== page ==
Mindfulness Monday: Turtle Breathing
There's a lot of (important) talk right now about about having a growth mindset and how important it is that we teach our littles and not-so-littles to learn from failure. But, I really think we are missing a HUGE part in this conversation. That missing part?
Mindfulness, Mindfulness, Mindfulness!
Failure stinks. Even for kids.
Imagine this... Your favorite little is building a bridge from sticks when they add the last bit and attempt to drive a car across it, the structure shifts suddenly, sending stick, cars, and their hard work crashing to the ground. The child breaks into tears and kicks the remaining materials. It's absolutely crazy to think that kids, just because they are little, they somehow don't feel the negative emotions that come from failure or making mistakes. To ask littles, overwhelmed with big emotions to tell you right now what they would do differently next time would be crazy. Before they are ready to share reflect and think of what they've learned, they MUST learn self regulation strategies.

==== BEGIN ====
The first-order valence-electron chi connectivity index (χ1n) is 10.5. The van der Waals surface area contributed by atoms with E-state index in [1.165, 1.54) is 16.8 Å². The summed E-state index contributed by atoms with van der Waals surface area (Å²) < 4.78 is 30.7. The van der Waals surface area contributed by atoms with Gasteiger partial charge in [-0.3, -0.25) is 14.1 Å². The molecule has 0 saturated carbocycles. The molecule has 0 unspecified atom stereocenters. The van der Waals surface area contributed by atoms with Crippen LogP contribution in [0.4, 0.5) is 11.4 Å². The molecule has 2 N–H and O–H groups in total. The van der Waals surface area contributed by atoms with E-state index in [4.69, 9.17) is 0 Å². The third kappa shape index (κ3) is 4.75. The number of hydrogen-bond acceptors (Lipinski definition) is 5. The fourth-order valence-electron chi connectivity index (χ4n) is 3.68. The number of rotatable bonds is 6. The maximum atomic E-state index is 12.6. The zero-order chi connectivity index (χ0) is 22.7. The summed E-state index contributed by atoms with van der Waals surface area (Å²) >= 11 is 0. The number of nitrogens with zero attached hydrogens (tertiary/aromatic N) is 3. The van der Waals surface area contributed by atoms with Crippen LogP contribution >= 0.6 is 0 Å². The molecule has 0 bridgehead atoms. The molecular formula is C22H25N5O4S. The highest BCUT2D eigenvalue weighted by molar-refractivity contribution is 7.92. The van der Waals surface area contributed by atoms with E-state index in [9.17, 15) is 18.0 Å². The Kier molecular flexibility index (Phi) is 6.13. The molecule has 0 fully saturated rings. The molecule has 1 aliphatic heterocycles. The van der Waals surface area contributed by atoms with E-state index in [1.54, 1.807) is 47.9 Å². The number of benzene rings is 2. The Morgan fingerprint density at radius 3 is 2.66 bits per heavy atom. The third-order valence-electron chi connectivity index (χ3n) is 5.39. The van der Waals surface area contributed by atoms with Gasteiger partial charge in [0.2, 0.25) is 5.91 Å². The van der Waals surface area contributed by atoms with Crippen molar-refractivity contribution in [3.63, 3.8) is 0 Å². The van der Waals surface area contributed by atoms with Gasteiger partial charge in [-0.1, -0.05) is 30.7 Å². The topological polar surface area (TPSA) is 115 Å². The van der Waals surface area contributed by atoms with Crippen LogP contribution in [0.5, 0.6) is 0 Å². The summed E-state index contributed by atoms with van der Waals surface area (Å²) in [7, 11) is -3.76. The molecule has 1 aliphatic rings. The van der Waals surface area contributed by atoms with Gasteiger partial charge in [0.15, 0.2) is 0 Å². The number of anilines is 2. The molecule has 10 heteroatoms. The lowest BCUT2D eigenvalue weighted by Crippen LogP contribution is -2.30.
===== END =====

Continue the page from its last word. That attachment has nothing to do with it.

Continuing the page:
This deep breathing exercise is a popular method for little because it only requires the use of your little (or not-so-little) one's hand as a tool. In my second book, Inspiring Innovation and Creativity in Young Learners, we call it turtle breathing to help children remember to do it slowly.
Let's give Turtle Breathing a try, what do you say?
Put up your hand and let the pointer finger on your other hand become your turtle.
Five breaths to a calmer you!
1. Breathe in through your nose, and out through your mouth. (Thumb)
2. Breathe in through your nose, and out through your mouth. (Pointer)
3. Breathe in through your nose, and out through your mouth. (Middle)
4. Breathe in through your nose, and out through your mouth. (Ring)
5. Breathe in through your nose, and out through your mouth. (Pinky)
Take five is a popular breathing strategy that works wonderful for littles. I adapted this to become "turtle breathing" and it is included in Inspiring Innovation and Creativity in Young Learners.